The Student News Site of Mount Vernon High School

The Mustang Moon

The Student News Site of Mount Vernon High School

The Mustang Moon

The Student News Site of Mount Vernon High School

The Mustang Moon

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Impact of a volunteer

By Jillian McGuire

When I first started volunteering at my local nursing home, I had no idea the connections I would discover, or of the stories I would be blessed with the opportunity to hear. I was also sadly unaware of the pain of saying goodbye in such a short span of time.

One day after I had been on a week-long vacation, I came back to see Pam*, a resident, lying in her bed, unable to talk, wrapped in the pink and white blanket I bought her for Christmas. I asked her family for a couple minutes alone to say goodbye, certain this was my last time to say I love you to her in person. She was only 86 and had appeared healthier than most residents. “Wasn’t she finally starting to feel better when I left for vacation?” I wondered with tears streaming down my face. I turned to Pam. “Hey, so I wasn’t expecting this, and I don’t know what to say, but I guess I will start with telling you I love you and thank you for being yourself and giving me an opportunity to talk with you.”

I sat in a church pew holding every emotion in on the Thursday morning of the funeral. I watched the slideshow highlighting the best days of her life, and things began to feel painfully real. I wore a gray and white striped T-shirt dress, and a pink scrunchie on my wrist. Pink always had been her favorite color, and mine, too. Now when I see anything pretty and pink, I am sad, but I am also at peace knowing she is free of pain and lived a life that will never be forgotten.

Once I returned home, I wrapped myself in her blanket, now my blanket, and I took deep breaths as I read the note her family attached to a specialized card. It reads, “Pam’s family thanks you for being so kind to her while she was a resident at Hallmark Care Center. Please continue to be a beam of light to the residents there. My name is Daryl I am Pam’s grandson, I just wanted to leave you a note as to how grateful I am for the things you did for my grandma. I don’t know you at all but you are very special to me. I believe it takes a very special person to work in the field of a volunteer and you are one of those people. I know you are hurting right now just like us.”

Another time I sit with Jane, as she struggles to remember the way back to her room, still getting used to the fact that Hallmark is home for now. I wonder how soon will I be saying goodbye to her, days, months at best. It’s hard knowing everyone you love will someday die, but death only ends a life, not a relationship. I know that everyone here will be gone soon and that all that will remain are the memories. Knowing I can make someone’s day by just letting them talk to me, or even just talking with them has influenced and humbled me in ways I can’t explain.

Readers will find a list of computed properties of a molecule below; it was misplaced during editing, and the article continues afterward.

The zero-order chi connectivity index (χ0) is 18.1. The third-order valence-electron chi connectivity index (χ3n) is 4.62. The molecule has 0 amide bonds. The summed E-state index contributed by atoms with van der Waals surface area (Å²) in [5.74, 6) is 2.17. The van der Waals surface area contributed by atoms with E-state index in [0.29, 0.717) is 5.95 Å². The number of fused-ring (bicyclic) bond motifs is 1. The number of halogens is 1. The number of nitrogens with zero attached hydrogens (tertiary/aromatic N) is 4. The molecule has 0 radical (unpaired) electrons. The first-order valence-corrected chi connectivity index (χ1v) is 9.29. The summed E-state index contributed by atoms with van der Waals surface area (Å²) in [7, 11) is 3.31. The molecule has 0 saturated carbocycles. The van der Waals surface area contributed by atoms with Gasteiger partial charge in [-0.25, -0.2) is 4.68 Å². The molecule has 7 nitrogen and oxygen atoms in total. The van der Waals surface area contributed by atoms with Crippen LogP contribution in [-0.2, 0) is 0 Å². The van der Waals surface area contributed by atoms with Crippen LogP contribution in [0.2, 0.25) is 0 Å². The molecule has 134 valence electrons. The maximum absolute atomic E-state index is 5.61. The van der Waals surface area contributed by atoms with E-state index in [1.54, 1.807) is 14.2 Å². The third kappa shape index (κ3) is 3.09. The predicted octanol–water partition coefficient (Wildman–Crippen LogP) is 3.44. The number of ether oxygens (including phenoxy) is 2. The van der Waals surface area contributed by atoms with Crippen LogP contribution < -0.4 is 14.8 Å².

Terry is in good health, and I laugh sitting in her room on her bed while she works on a puzzle. We talk about anything and everything. I’m shocked that because of a decision I made to volunteer, I met such amazing people with great advice and lots of love for me, almost as if I’m there own grandchild.

I think the most important thing as a volunteer, daughter, son, grandchild, great-grandchild, or person is to visit your grandparents, even if they seem like they won’t remember. Make time for them before it’s time to say goodbye. I strongly believe if you don’t you will regret it. I have never met a person who regrets seeing those they love as much as they possibly can.

My experiences as a volunteer have changed my life in so many ways. They’ve helped shape me into a more compassionate person, become more empathic, and helped me realize that I do have a talent and a passion for helping others.

These experiences have convinced me of my goal to help others and have inspired me to go into a field of work as a geriatric counselor. There I can use my skills and knowledge to help those at the end of there life believe the purpose of life is never lost, just more sacred after we say goodbye.

*All names have been changed

Jillian McGuire
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